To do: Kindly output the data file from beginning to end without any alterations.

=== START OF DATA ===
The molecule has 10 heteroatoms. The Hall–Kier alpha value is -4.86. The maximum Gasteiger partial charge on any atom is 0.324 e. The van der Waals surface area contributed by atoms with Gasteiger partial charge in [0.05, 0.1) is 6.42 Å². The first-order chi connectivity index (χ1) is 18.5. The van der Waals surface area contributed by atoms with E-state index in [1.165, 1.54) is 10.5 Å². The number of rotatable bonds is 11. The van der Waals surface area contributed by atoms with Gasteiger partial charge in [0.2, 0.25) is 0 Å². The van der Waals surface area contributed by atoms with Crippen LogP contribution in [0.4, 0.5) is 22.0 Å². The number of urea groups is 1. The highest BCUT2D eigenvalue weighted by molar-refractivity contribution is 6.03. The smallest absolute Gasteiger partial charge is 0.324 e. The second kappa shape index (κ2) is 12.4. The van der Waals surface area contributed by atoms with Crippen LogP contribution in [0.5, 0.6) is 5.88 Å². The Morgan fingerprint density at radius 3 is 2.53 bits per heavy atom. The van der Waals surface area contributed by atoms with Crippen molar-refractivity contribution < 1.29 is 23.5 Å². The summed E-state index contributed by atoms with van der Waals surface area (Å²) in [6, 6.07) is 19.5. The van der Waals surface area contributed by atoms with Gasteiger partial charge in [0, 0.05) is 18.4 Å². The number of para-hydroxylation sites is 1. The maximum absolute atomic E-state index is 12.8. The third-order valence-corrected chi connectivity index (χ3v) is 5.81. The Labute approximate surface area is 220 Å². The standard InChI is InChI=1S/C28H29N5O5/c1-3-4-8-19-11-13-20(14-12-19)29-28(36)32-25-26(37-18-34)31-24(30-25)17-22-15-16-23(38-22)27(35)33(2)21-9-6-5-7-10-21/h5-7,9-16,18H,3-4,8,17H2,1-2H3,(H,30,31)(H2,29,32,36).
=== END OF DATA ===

The molecule has 10 heteroatoms. The Hall–Kier alpha value is -4.86. The maximum Gasteiger partial charge on any atom is 0.324 e. The van der Waals surface area contributed by atoms with Gasteiger partial charge in [0.05, 0.1) is 6.42 Å². The first-order chi connectivity index (χ1) is 18.5. The van der Waals surface area contributed by atoms with E-state index in [1.165, 1.54) is 10.5 Å². The number of rotatable bonds is 11. The van der Waals surface area contributed by atoms with Gasteiger partial charge in [0.2, 0.25) is 0 Å². The van der Waals surface area contributed by atoms with Crippen LogP contribution in [0.4, 0.5) is 22.0 Å². The number of urea groups is 1. The highest BCUT2D eigenvalue weighted by molar-refractivity contribution is 6.03. The smallest absolute Gasteiger partial charge is 0.324 e. The second kappa shape index (κ2) is 12.4. The van der Waals surface area contributed by atoms with Crippen LogP contribution in [0.5, 0.6) is 5.88 Å². The Morgan fingerprint density at radius 3 is 2.53 bits per heavy atom. The van der Waals surface area contributed by atoms with Crippen molar-refractivity contribution < 1.29 is 23.5 Å². The summed E-state index contributed by atoms with van der Waals surface area (Å²) in [6, 6.07) is 19.5. The van der Waals surface area contributed by atoms with Gasteiger partial charge in [0, 0.05) is 18.4 Å². The number of para-hydroxylation sites is 1. The maximum absolute atomic E-state index is 12.8. The third-order valence-corrected chi connectivity index (χ3v) is 5.81. The Labute approximate surface area is 220 Å². The standard InChI is InChI=1S/C28H29N5O5/c1-3-4-8-19-11-13-20(14-12-19)29-28(36)32-25-26(37-18-34)31-24(30-25)17-22-15-16-23(38-22)27(35)33(2)21-9-6-5-7-10-21/h5-7,9-16,18H,3-4,8,17H2,1-2H3,(H,30,31)(H2,29,32,36).